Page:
2) Section 6 sounds like all you'd need to do is ask me for my local, personal changes to Jive and I'd have to not only share the source code with you, but also give Logitech the rights to my work (not just copyright over the source code, but the Jive license appears to attempt to appropriate a perpetual license to all the associated IP, including giving Logitech the rights to resell (sublicense) my IP). I can't do anything solely for myself, and I can't do anything for myself without giving it to Logitech. That just really, REALLY rubs me the wrong way. Why do you feel the need for such a clause?

    I do understand that the license only applies to modifications of Jive itself, but please consider that A) I've been contributing to SlimServer and SqueezeCenter for years, gratis and B) my first concern -- in many cases looks it appears that modifying Jive behavior requires modifying Jive itself.

    My other concerns still stand, but those are my main concerns.

    -Peter
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  8. #28
    Senior Member pfarrell's Avatar
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    [SlimDevices: Jive] Jive license,what is allowed and what isn't ?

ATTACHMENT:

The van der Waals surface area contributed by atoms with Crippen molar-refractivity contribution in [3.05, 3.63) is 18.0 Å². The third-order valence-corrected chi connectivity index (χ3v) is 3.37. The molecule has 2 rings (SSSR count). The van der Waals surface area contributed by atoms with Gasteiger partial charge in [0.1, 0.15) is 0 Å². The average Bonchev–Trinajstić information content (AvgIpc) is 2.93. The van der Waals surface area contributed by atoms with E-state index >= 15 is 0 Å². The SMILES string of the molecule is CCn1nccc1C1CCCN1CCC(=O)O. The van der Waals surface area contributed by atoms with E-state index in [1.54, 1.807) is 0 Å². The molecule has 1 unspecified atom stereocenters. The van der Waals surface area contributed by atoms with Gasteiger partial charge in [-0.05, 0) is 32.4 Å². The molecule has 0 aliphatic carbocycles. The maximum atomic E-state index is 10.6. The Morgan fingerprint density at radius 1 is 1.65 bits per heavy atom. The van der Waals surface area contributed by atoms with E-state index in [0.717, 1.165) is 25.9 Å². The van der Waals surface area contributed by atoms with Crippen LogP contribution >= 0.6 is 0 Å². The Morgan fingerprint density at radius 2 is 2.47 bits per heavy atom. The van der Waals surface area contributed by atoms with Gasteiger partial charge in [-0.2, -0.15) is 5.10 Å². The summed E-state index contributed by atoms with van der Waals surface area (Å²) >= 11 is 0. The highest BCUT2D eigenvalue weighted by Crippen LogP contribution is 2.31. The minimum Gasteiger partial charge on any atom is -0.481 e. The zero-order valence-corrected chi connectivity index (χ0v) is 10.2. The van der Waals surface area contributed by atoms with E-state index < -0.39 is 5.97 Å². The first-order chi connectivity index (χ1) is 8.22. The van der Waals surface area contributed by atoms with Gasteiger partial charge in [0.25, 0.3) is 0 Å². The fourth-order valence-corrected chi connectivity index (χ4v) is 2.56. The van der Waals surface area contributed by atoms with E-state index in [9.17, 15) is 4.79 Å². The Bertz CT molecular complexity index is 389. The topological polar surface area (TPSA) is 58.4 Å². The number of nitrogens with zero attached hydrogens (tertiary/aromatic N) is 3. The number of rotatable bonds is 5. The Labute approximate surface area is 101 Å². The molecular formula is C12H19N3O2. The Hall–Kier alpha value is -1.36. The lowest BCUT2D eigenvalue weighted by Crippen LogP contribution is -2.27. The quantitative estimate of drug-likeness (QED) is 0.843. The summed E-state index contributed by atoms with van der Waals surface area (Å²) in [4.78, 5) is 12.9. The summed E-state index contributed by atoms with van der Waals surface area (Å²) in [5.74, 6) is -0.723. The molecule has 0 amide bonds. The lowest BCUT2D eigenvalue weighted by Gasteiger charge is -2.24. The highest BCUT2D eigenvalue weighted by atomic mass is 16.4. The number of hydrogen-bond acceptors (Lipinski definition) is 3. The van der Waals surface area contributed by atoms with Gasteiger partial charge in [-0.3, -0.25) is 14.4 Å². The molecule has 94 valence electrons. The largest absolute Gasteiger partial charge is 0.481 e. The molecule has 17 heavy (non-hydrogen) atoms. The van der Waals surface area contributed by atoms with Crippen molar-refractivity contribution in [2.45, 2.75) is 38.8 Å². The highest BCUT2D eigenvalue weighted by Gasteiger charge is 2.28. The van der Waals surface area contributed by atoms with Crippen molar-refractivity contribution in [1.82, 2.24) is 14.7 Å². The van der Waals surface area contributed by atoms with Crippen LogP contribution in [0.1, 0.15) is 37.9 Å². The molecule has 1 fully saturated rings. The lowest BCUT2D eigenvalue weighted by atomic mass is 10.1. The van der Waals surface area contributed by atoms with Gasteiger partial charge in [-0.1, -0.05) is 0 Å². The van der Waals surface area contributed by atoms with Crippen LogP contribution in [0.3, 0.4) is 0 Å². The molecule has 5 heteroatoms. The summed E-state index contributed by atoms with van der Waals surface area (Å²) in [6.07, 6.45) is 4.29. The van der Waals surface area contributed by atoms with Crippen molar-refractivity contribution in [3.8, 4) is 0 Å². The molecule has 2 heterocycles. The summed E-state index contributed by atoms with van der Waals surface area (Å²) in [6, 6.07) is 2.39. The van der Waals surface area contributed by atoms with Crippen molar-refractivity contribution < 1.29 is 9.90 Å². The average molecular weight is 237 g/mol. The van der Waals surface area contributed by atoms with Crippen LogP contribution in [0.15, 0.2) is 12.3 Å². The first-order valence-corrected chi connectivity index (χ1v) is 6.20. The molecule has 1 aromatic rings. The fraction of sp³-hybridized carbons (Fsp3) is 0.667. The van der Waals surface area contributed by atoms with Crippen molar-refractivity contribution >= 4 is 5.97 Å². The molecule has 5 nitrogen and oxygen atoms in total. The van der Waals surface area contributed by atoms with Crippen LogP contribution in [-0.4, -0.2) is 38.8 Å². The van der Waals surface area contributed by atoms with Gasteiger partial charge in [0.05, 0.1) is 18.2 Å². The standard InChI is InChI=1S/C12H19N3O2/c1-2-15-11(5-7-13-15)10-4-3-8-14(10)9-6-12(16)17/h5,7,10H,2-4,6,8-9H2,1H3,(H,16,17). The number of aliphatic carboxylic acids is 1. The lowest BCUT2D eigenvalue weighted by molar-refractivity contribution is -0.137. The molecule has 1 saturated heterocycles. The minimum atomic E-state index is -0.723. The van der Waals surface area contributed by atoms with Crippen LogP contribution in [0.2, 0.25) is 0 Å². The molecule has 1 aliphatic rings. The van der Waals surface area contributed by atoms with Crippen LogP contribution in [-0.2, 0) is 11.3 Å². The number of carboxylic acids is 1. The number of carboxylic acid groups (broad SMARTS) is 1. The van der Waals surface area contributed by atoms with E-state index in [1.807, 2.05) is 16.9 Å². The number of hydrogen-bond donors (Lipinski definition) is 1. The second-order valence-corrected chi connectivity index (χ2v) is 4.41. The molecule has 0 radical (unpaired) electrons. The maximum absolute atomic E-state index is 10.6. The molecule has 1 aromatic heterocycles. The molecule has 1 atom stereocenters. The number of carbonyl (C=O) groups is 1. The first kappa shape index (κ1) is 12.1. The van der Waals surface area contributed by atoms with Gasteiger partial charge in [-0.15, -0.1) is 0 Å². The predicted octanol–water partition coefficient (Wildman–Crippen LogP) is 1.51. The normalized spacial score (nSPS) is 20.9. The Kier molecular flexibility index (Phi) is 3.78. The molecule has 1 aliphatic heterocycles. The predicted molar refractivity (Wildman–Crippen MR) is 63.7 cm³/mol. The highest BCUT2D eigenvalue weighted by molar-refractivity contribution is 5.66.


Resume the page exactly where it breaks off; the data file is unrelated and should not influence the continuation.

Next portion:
seanadams wrote:
    > The trouble with handing this
    > all off to a lawyer is that all these subtleties are lost and the
    > language ends up becoming either more confusing or excessively locked
    > down.


    "The first thing we do, let's kill all the lawyers". - King Henry VI
    (Act IV, Scene II).

    The problem that Sean identifies is true even for great lawyers who are
    on your side.

    I really like erland's
    "If you do something with the Jive source that probably would decrease
    Logitech hardware sells, don't do it without first checking with
    Logitech"

    Sometimes just saying what you mean is good.


    --
    Pat Farrell
    http://www.pfarrell.com/